Most battle deaths

I’m curious about which battle in World History had the most deaths or casualties.

To limit it further, perhaps we could talk about single day casualties. Major battles in the two World Wars went on for weeks and even months.

My picks for long battles: The Ukraine Campaign. The Battle of Moscow, The Battle of Lenningrad (if we include civilian casualties), Kusk, and The Somme.

My picks for single day: The first day of the Somme (56,000 British casualties, I don’t know how many German), Hiroshima (if we count civilians), Borodino (74,000). I don’t know if any single day WWII battle on the Eastern Front (maybe during the battle for Kiev) can compete. Nor do I have any idea if any ancient or Medieval Battles are close. The First Crusaders slaughtereed 30,000 (or something like that) infidels in Jerusalem, but that’s a little different that battle casualties.

I believe there was a thread on this fairly recently here in GQ. It’s worth a shot searching for it.

As far as ancient battles go, the Battle of Cannae in 216 bce certainly ranks as one of the bloodiest days in human history. The conservative estimate buts to casuality figure at about 48,000. I’ve also seen the Romans’ casualties quoted as high as 80,000. At any rate, 3/4 of the Roman Army died in four hours. It should also be noted that the battlefield was much smaller than those mention above, leaving the corpses piled in a great mound. Amongst the Roman dead was a Consul, two quaestors, more than half of the tribunes, and 80 senators. -good overview of the battle, with stats -nice diagrams of Hannibal’s tactics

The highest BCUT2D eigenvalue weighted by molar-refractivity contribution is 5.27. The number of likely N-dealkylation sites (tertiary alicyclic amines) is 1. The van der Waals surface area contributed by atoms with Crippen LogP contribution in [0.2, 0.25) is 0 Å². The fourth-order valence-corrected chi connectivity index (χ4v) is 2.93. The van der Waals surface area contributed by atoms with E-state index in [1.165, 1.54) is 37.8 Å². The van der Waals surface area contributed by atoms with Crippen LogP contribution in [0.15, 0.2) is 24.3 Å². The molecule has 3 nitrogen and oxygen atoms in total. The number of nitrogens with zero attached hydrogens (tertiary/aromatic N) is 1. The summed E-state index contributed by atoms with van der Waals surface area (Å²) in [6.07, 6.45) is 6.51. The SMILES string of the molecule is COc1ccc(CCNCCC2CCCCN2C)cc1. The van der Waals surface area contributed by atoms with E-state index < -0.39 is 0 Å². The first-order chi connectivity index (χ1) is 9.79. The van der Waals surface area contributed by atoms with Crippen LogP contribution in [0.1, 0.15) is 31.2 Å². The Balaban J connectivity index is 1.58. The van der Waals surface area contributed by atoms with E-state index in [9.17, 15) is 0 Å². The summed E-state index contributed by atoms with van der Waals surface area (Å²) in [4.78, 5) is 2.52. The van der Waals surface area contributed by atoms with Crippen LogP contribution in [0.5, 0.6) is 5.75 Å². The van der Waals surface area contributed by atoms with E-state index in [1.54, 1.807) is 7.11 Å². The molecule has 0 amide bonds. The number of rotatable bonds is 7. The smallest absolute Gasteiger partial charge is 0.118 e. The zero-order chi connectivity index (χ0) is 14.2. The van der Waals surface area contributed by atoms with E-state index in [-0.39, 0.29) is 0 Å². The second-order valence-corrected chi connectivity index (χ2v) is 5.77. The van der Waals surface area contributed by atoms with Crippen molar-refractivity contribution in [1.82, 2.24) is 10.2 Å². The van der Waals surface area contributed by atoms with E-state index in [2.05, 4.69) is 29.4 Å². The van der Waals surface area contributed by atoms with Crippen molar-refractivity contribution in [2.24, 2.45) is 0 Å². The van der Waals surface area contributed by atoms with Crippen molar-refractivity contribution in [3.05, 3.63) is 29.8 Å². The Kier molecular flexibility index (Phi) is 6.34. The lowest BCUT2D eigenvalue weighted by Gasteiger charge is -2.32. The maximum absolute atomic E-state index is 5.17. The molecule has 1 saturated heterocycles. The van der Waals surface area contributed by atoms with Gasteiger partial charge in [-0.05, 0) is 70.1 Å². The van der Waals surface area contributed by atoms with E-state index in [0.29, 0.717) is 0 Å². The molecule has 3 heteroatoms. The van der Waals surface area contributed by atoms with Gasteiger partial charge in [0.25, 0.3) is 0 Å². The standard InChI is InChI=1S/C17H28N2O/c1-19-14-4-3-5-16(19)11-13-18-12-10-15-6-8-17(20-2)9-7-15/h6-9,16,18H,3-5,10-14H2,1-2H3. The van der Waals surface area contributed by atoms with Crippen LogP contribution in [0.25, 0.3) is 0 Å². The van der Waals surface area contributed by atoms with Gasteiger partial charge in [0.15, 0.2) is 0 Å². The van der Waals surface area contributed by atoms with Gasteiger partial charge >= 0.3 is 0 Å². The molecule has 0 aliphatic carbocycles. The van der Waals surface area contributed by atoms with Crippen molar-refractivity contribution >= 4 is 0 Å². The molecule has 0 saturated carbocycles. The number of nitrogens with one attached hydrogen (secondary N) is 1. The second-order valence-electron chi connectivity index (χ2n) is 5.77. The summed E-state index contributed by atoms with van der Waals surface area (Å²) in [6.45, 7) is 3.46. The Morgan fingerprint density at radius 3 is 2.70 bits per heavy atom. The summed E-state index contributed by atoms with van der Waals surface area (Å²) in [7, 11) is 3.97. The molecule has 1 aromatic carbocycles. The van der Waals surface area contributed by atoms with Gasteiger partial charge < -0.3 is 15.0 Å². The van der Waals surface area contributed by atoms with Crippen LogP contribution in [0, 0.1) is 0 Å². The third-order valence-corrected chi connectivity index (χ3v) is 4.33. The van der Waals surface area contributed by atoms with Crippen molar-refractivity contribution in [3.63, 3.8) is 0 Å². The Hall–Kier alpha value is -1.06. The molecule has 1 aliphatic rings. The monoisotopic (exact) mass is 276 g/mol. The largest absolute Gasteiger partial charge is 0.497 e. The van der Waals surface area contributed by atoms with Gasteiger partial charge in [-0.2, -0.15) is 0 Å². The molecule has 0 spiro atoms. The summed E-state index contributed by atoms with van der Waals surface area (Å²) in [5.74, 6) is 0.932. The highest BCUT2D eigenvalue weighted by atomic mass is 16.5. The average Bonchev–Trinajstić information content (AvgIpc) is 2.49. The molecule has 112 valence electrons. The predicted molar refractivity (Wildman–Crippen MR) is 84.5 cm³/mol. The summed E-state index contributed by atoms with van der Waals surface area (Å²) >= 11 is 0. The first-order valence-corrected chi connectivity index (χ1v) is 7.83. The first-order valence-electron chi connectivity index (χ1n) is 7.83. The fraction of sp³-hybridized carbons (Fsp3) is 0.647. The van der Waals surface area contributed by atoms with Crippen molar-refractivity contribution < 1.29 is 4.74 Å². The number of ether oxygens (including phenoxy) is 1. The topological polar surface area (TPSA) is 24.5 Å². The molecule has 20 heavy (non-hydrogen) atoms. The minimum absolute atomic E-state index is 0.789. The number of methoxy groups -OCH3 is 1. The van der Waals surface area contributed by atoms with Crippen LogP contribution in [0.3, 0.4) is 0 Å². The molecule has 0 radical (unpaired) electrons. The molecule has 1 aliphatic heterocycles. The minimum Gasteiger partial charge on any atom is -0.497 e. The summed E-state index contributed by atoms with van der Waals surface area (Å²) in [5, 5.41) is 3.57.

The Battle of Lepanto, on October 7th, 1571, resulted in the deaths of nearly 10,000 Christians and 30,000 Ottomans. Renowned Spanish novelist Cervantes served here, and was wounded in his hand. Among the dead were 34 Ottoman admirals and 120 galley commanders.

At Issus, in 333 BC, Alexander the Great’s army killed somewhere between 50,000 and 100,000 Persian soldiers.

At Guagamela, on October 1st, 331 BC, Alexander’s forces killed more than 50,000 Persian soldiers.

40,000 Persian sailors perished on September 28th, 480 BC, in the straits of Salamis, succumbed to superior Greek naval forces.

If you do count civilian deaths, the firebombings of Tokyo and Dresden are certainly high up there, each resulting in more than 90,000 dead.